Over the past decade, the healthcare industry has come to rely on computer-based systems to deliver care. The industry is a leader in terms of integrating systems, utilizing digital records and analytical tools to better address the needs of patients. With such a reliance on computerized systems, however, the healthcare industry faces significant risks, especially when the privacy and security of sensitive patient information is concerned. In fact, healthcare systems have become the number-one target for cyber-attacks, potentially exposing millions of personal records to criminals around the world. Cyber liability insurance is one way that healthcare operations can protect against computer-based threats. As part of an overall risk management strategy, it is critical to understand the emerging cyber threats that healthcare operations will face in 2019.
Sensitive Patient Records: A Target for Cyber Criminals
Every business faces cyber risks in its daily operations. Highly-publicized data breaches have resulted in millions, if not billions, of stolen identities, and have cost companies untold billions of dollars in claims. The healthcare industry, unfortunately, is a prime target of cyber criminals. A single electronic medical record can be worth nearly $100 on the black market; multiply that figure by thousands or even millions of potential records to be stolen and it is easy to see why healthcare is in the crosshairs of criminals.
To further complicate matters, cybersecurity in the healthcare sector has fallen behind many other industries. A leading cybersecurity research organization ranked healthcare near the bottom of all industries reviewed in 2018, and the ranking has grown worse with each passing year. One-third of U.S. healthcare workers polled in another study indicated that their organizations were the victims of cyberattacks multiple times in the past year. It is clear that the threat is growing, and healthcare organizations must make substantial changes to protect the safety and security of sensitive patient records.
Emerging Cyber Threats And Countermeasures
While there are many ways by which cyber criminals gain access to personal data, three threats stand out. The first is the fact that the stark division between personal life and work life has begun to dissolve; the average worker of today is likely to share his or her work email address for personal business, may access social networks and personal websites on work computers, and may even fail to understand workplace computing security standards and settings, which tend to be far more rigorous than those settings used for personal computing.
So-called “phishing” attacks, or those that originate with a legitimate-looking email that asks the recipient to click a link and share personal login credentials, are on the rise. The mobile computing environment is particularly at risk; mobile-based phishing attacks have increased by 85%, according to one cybersecurity study. Long a staple of cyber criminals, phishing attacks have become extremely sophisticated within the last year. Data collected as part of every online search and every social media interaction may be leveraged by cyber criminals, allowing them to create phishing attempts that can fool even the most jaded of computer security experts.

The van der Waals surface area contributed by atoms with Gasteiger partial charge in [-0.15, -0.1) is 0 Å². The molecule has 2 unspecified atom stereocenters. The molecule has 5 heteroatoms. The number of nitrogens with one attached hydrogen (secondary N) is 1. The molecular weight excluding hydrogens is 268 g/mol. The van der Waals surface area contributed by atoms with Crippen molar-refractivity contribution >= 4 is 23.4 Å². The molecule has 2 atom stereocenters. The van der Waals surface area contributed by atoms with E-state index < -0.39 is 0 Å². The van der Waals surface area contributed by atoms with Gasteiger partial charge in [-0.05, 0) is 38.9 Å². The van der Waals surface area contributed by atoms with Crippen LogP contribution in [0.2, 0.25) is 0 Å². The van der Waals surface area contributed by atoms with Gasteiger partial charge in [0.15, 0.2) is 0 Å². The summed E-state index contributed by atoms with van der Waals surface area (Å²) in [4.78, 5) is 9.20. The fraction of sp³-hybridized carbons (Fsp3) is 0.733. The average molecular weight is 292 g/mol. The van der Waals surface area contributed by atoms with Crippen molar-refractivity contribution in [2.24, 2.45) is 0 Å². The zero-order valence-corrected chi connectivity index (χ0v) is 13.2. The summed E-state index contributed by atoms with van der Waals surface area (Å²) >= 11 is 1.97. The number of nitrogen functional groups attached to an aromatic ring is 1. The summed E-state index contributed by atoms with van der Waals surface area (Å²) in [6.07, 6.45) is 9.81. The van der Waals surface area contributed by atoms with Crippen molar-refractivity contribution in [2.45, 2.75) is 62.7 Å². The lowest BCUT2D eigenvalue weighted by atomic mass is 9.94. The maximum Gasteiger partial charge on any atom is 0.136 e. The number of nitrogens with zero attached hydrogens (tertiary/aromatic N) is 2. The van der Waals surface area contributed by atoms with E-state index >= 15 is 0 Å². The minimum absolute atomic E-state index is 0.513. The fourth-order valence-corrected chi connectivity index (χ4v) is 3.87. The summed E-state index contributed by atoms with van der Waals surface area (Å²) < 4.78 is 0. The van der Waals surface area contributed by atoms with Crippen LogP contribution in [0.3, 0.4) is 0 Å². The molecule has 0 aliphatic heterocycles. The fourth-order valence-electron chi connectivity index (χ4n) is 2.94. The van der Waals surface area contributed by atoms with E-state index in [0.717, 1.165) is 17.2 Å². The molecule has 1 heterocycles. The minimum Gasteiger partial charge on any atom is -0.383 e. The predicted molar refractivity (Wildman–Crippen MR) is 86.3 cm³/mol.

Finally, social engineering hacks, or criminals gaining access to secure computer systems by posing as IT workers or administrators, has gained prominence. This is a time-honored tool of cybercriminals, but today’s social engineering attacks are incredibly lucrative, especially when millions of personal records can be stolen with a few clicks of a mouse.
What are cybersecurity professionals doing about these emerging threats? For many, education is the key to protecting sensitive data from loss. Training employees regularly on the types of cyberattacks they may face is critical in preventing phishing and social engineering attempts to pay off for criminals. IT professionals are making great strides in updating software and hardware to the latest security standards, closing loopholes that criminals may use to gain illicit access to servers.
Because healthcare patient records often need to be shared between providers and facilities, their secure transmission is of the utmost importance. End-to-end encryption standards are being used to protect these sensitive records as they move between facilities; failure to do so can result in records being stolen and thousands or even millions of dollars in liability claims. Healthcare organizations can protect their assets against losses with cyber liability insurance, but it takes a comprehensive security approach to address the potential of computer-based crimes. With these tools and strategies, organizations can do a better job of protecting patient records from theft.
About Caitlin Morgan
Caitlin Morgan specializes in insuring assisted living facilities and nursing homes and can assist you in providing insurance and risk management services for this niche market. Give us a call to learn more about our programs at 317.575.4440.